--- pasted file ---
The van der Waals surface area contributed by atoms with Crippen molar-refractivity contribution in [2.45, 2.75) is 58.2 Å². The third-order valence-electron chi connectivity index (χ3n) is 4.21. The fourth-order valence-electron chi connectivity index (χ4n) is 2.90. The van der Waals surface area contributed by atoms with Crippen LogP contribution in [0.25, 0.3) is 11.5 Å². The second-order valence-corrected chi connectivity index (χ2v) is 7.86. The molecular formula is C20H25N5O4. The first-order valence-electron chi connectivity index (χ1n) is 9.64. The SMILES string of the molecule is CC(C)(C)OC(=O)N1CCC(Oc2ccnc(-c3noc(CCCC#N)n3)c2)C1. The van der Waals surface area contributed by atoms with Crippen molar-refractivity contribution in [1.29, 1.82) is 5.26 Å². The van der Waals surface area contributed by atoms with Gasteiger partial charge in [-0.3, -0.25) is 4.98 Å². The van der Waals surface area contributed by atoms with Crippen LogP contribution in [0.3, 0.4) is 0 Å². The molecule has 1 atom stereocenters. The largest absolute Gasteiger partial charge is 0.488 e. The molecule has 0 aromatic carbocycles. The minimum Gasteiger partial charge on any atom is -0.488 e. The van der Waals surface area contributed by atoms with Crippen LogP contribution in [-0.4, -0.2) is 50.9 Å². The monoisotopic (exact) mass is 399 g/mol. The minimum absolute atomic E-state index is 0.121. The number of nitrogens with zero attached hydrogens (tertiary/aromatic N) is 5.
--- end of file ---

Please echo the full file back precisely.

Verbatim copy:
The van der Waals surface area contributed by atoms with Crippen molar-refractivity contribution in [2.45, 2.75) is 58.2 Å². The third-order valence-electron chi connectivity index (χ3n) is 4.21. The fourth-order valence-electron chi connectivity index (χ4n) is 2.90. The van der Waals surface area contributed by atoms with Crippen LogP contribution in [0.25, 0.3) is 11.5 Å². The second-order valence-corrected chi connectivity index (χ2v) is 7.86. The molecular formula is C20H25N5O4. The first-order valence-electron chi connectivity index (χ1n) is 9.64. The SMILES string of the molecule is CC(C)(C)OC(=O)N1CCC(Oc2ccnc(-c3noc(CCCC#N)n3)c2)C1. The van der Waals surface area contributed by atoms with Crippen molar-refractivity contribution in [1.29, 1.82) is 5.26 Å². The van der Waals surface area contributed by atoms with Gasteiger partial charge in [-0.3, -0.25) is 4.98 Å². The van der Waals surface area contributed by atoms with Crippen LogP contribution in [0.3, 0.4) is 0 Å². The molecule has 1 atom stereocenters. The largest absolute Gasteiger partial charge is 0.488 e. The molecule has 0 aromatic carbocycles. The minimum Gasteiger partial charge on any atom is -0.488 e. The van der Waals surface area contributed by atoms with Crippen LogP contribution in [-0.4, -0.2) is 50.9 Å². The monoisotopic (exact) mass is 399 g/mol. The minimum absolute atomic E-state index is 0.121. The number of nitrogens with zero attached hydrogens (tertiary/aromatic N) is 5.